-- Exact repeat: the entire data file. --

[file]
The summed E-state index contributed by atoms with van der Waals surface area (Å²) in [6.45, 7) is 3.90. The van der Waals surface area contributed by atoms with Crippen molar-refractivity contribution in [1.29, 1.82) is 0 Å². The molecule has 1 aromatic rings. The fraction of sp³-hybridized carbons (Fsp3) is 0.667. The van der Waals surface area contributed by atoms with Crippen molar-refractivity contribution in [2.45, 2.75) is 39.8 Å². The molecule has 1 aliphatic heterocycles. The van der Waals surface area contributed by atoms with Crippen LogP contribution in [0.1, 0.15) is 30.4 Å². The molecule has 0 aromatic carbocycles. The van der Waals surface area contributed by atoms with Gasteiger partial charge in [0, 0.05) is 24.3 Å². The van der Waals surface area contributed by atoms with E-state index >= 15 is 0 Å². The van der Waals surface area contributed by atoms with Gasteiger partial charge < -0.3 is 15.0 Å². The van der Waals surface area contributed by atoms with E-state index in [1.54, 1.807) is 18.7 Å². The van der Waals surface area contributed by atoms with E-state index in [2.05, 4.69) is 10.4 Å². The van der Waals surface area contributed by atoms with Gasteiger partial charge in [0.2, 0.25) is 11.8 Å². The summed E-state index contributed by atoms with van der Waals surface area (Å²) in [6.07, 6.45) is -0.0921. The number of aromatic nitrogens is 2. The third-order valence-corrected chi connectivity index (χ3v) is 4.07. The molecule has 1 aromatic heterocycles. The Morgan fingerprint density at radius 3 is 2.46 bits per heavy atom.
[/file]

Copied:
The summed E-state index contributed by atoms with van der Waals surface area (Å²) in [6.45, 7) is 3.90. The van der Waals surface area contributed by atoms with Crippen molar-refractivity contribution in [1.29, 1.82) is 0 Å². The molecule has 1 aromatic rings. The fraction of sp³-hybridized carbons (Fsp3) is 0.667. The van der Waals surface area contributed by atoms with Crippen molar-refractivity contribution in [2.45, 2.75) is 39.8 Å². The molecule has 1 aliphatic heterocycles. The van der Waals surface area contributed by atoms with Crippen LogP contribution in [0.1, 0.15) is 30.4 Å². The molecule has 0 aromatic carbocycles. The van der Waals surface area contributed by atoms with Gasteiger partial charge in [0, 0.05) is 24.3 Å². The van der Waals surface area contributed by atoms with E-state index >= 15 is 0 Å². The van der Waals surface area contributed by atoms with Gasteiger partial charge < -0.3 is 15.0 Å². The van der Waals surface area contributed by atoms with E-state index in [1.54, 1.807) is 18.7 Å². The van der Waals surface area contributed by atoms with E-state index in [2.05, 4.69) is 10.4 Å². The van der Waals surface area contributed by atoms with Gasteiger partial charge in [0.2, 0.25) is 11.8 Å². The summed E-state index contributed by atoms with van der Waals surface area (Å²) in [6.07, 6.45) is -0.0921. The number of aromatic nitrogens is 2. The third-order valence-corrected chi connectivity index (χ3v) is 4.07. The molecule has 1 aromatic heterocycles. The Morgan fingerprint density at radius 3 is 2.46 bits per heavy atom.